Editor’s Note: We are pleased to welcome Tim Bauerschmidt and Ramie Liddle to two of our locations in just a few weeks! They’ll stop by our Northwest Highway location in Dallas on Monday, May 8 at 7p.m. CST to discuss their new book, Driving Miss Norma. 90-year-old Norma Bauerschmidt was diagnosed with endometrial cancer in 2015. Instead of having a difficult procedure and following through with chemotherapy, she decided to hit the road with her son and daughter-in-law. Her adventures were chronicled by the pair through pictures and blog posts, and she became a Facebook phenomenon. Although she passed away in 2016, she taught us all that saying “Yes” to life is the best way to live. We hope to see you at the Dallas event! If you can’t make it to the Dallas location, Tim and Ramie will also stop by our Marietta location in the Atlanta, Georgia area on May 16 at 7 p.m. EST. In the meantime, we asked them to share some of their favorite books with us in our Books Authors Read blog series – enjoy!
Memoirs and books involving the end-of-life seem to be the recent themes of our collective reading.
Being Mortal: Medicine and What Matters in the End by Atul Gawande
This is the book that inspired us to take “Miss Norma” on the road with us instead of leaving her behind in a nursing home. In it, Dr. Gawande addresses the realities everyone must face as they near the end of their lives. As a result, our eyes were wide open and clear when the time came to help make transformative decisions for Norma.
Dr. Gawande points out that most decisions concerning our elderly population’s living situations are aimed at ensuring their safety, at the expense of dignity and autonomy. He says this is especially true when adult children are making these decisions for them, and certainly all nursing homes are geared toward that approach.
He further argues that it is not just the “quantity of life” but the “quality of life” that must be considered at end times. Modern medicine is too concerned about prolonging life at the expense of the patient’s total well-being. Not only did his words give us the gumption to take Norma places that we would have otherwise not thought of, but he also demonstrates the beauty of hospice care in the home, giving us the confidence to have Norma with us in the motor home until the very end.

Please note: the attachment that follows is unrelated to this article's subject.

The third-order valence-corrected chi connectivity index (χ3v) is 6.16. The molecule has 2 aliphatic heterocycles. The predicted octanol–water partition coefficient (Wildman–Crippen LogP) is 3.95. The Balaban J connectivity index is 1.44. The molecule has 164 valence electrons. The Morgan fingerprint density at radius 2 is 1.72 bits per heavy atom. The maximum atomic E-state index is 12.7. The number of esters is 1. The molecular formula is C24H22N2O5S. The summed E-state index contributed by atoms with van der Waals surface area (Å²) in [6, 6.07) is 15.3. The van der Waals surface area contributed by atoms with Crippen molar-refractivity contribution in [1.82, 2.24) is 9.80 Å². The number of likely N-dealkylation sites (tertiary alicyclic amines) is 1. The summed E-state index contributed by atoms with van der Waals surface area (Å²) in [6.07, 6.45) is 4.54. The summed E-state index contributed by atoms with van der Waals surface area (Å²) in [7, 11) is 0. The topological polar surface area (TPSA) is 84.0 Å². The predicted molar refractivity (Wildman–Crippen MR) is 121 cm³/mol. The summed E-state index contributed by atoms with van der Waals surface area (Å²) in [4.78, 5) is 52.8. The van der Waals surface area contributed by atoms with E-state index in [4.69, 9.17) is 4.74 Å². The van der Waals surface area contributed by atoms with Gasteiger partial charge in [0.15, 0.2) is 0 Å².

“Our ultimate goal, after all, is not a good death but a good life to the very end.” — Atul Gawande
When Breath Becomes Air by Paul Kalanithi
Given our interests lately, this particular book, published posthumously, was an obvious must-read for us.
The author was 36 years old and at the verge of completing his training as a neurosurgeon when he was diagnosed with stage IV lung cancer. He immediately transforms from a doctor treating the dying to a patient struggling to live.
Although Kalanithi is considerably younger than Norma when he gets his terminal diagnosis, similar themes are explored in his book. What makes life worth living in the face of death? How do you face your own mortality? How do you come to terms with a future that won’t happen?
He writes: “I began to realize that coming face to face with my own mortality, in a sense, had changed nothing and everything.” Deep down, we think we know what he means through our experience with Norma.
Advice on Dying: And Living a Better Life by His Holiness the Dalai Lama
Living on an off-grid beach in Mexico, you read whatever you can get your hands on. Fortunately, a fellow beach dweller shared this book with us. We were excited to read this book not only because of the “death theme” but because our literary agent told us that she thought Norma embodied many Buddhist principles. After reading it, we think she may be right.